There are new sounds emanating from the world of Bahamian music. Traditional ‘Rake N Scrape’ rhythms created by goatskin drums, produce the Goombay and Junkanoo beats that form the foundation of the genre. When this rhythm is interwoven with sounds of a scraping saw and concertina, the end result is the most integral part of the story-telling nature of the music. In recent years Rake ‘N’ Scrape has undergone a contemporary transformation. New sounds have accompanied the old and has created a genre of Bahamian music that some Bahamians struggle to define, acknowledge or accept.
In one corner, there are ‘The Purists’. Those persons who pay homage to the authentic sounds of Rake ‘N’ Scrape music that can be heard in the recordings of iconic Bahamian entertainers Tony McKay Joseph Spence, Eddie Minnis, Ronnie Butler and their counterparts. This form of Bahamian music can still be seen and heard at Rake N Scrape and Heritage Festivals throughout the country. ‘The purists’ believe this music is our culture, it should be preserved and never tampered with.
In the opposite corner, exists ‘The Contemporaries’. Those persons who are of the opinion that Rake ‘N’ Scrape music requires a little something extra to make it more palatable to mass audiences, locally and internationally, to rise to the level of recognition and popularity attained by its Caribbean music counterparts – Jamaica’s Reggae and Trinidad’s Soca.
Dillon ‘DMAC’ McKenzie has found a way to bridge the divide between traditional and contemporary Bahamian music. His signature sound resonates with audiences of all ages throughout The Bahamas and around the world. Want proof? Witness the reaction of the crowd when the first few bars of his mega song, Bahamian favourite “Da Gaulin” begins to play at any event – feet stomp, hip gyrate, bodies sway to every beat and voices raise in unison to the lyrics. This Pastor’s son, former DJ, engineer, producer, musician, songwriter, singer and storyteller creates music for the masses and is known for high energy performances steeped in aspects of Bahamian tradition. Watch ‘D MAC’ move across the stage with finesse, blazing while ‘skullin da boat’, ‘mashin da roache’ and dancing ‘the conch style’, all celebratory Bahamian dances that have been passed down from generation to generation.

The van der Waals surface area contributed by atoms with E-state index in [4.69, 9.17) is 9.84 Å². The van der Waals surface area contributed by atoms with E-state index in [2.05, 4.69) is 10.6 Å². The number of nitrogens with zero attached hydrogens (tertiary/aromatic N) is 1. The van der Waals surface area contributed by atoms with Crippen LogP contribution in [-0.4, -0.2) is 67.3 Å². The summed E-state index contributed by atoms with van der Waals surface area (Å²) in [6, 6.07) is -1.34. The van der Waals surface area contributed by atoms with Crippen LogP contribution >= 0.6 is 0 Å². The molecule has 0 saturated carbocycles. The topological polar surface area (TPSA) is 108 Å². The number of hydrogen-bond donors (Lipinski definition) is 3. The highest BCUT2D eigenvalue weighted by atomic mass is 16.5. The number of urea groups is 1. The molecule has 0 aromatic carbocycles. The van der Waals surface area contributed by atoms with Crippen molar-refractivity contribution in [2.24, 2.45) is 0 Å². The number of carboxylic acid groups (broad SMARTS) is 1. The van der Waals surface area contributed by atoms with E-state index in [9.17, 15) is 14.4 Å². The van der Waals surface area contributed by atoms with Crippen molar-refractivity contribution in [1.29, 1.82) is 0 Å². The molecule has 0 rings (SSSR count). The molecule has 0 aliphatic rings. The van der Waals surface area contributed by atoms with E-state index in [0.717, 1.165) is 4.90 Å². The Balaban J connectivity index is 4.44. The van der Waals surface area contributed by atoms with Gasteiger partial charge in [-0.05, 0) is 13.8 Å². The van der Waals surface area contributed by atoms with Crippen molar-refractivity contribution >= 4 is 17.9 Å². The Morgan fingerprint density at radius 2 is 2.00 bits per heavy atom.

D Mac’s love for Bahamian Culture is the root of the D MAC Brand which is the hallmark for what he refers to as “The Bahamian Thing”. But what exactly is “the Bahamian thing”? It is a combination of the elements that have caused purists to assume the role of guardians and contemporaries to forge a path of innovation. It is the music of generations past – the drum beats, the scraping saw, partnered with new sounds that together form new rhythms – a combined force that captures the essence of both sides of the divide and has afforded D Mac the opportunity to perform his beloved Bahamian music internationally in front of audiences in Trinidad, Canada, Africa and The United States.
Granted, Bahamian music has evolved, however, D Mac’s music unites Bahamians young and old, and his trajectory inspires others to believe in value o Bahamian culture and viability of Bahamian music. New faces are now a part of the landscape and Dillon McKenzie’s sound has contributed to the rebirth of the genre.
A fierce, protective love for Bahamian music still exists in hearts of many Bahamians and ‘The Renaissance Man’ Dillon McKenzie has created a magical blueprint that effectively unites elements of traditional Rake ‘n’ Scrape Music with bold contemporary sounds.
Gatekeepers, you may rest easy. The culture is in part resting in D Mac’s capable hands.